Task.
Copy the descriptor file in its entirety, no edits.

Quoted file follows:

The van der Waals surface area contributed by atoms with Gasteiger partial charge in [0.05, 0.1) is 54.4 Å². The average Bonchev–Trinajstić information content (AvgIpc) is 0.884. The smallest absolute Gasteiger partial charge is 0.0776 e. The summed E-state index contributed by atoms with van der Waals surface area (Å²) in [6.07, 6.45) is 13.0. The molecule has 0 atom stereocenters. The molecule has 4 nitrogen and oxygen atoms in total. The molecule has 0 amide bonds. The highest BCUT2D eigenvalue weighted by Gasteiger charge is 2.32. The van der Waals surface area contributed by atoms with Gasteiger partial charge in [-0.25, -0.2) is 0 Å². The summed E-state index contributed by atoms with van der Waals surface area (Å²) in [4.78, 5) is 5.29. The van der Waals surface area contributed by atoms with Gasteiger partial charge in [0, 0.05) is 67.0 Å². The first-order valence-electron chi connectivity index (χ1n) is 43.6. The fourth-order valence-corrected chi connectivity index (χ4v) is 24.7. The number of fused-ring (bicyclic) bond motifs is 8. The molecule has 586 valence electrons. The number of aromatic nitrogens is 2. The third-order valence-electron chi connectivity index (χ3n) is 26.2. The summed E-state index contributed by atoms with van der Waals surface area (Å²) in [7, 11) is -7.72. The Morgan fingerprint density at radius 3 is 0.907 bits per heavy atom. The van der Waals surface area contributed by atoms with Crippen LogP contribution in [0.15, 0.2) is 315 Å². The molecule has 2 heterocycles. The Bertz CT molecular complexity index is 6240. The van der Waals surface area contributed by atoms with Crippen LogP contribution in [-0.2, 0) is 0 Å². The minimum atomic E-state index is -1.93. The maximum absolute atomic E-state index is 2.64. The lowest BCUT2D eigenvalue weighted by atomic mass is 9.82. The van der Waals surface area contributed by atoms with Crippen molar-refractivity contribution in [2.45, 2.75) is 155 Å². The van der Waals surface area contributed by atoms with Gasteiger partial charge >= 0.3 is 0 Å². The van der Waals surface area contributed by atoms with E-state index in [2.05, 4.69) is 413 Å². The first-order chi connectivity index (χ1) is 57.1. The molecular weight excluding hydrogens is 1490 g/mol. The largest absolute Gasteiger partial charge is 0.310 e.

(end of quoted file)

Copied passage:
The van der Waals surface area contributed by atoms with Gasteiger partial charge in [0.05, 0.1) is 54.4 Å². The average Bonchev–Trinajstić information content (AvgIpc) is 0.884. The smallest absolute Gasteiger partial charge is 0.0776 e. The summed E-state index contributed by atoms with van der Waals surface area (Å²) in [6.07, 6.45) is 13.0. The molecule has 0 atom stereocenters. The molecule has 4 nitrogen and oxygen atoms in total. The molecule has 0 amide bonds. The highest BCUT2D eigenvalue weighted by Gasteiger charge is 2.32. The van der Waals surface area contributed by atoms with Gasteiger partial charge in [-0.25, -0.2) is 0 Å². The summed E-state index contributed by atoms with van der Waals surface area (Å²) in [4.78, 5) is 5.29. The van der Waals surface area contributed by atoms with Gasteiger partial charge in [0, 0.05) is 67.0 Å². The first-order valence-electron chi connectivity index (χ1n) is 43.6. The fourth-order valence-corrected chi connectivity index (χ4v) is 24.7. The number of fused-ring (bicyclic) bond motifs is 8. The molecule has 586 valence electrons. The number of aromatic nitrogens is 2. The third-order valence-electron chi connectivity index (χ3n) is 26.2. The summed E-state index contributed by atoms with van der Waals surface area (Å²) in [7, 11) is -7.72. The Morgan fingerprint density at radius 3 is 0.907 bits per heavy atom. The van der Waals surface area contributed by atoms with Crippen LogP contribution in [0.15, 0.2) is 315 Å². The molecule has 2 heterocycles. The Bertz CT molecular complexity index is 6240. The van der Waals surface area contributed by atoms with Crippen LogP contribution in [-0.2, 0) is 0 Å². The minimum atomic E-state index is -1.93. The maximum absolute atomic E-state index is 2.64. The lowest BCUT2D eigenvalue weighted by atomic mass is 9.82. The van der Waals surface area contributed by atoms with Crippen molar-refractivity contribution in [2.45, 2.75) is 155 Å². The van der Waals surface area contributed by atoms with Gasteiger partial charge >= 0.3 is 0 Å². The van der Waals surface area contributed by atoms with E-state index in [2.05, 4.69) is 413 Å². The first-order chi connectivity index (χ1) is 57.1. The molecular weight excluding hydrogens is 1490 g/mol. The largest absolute Gasteiger partial charge is 0.310 e.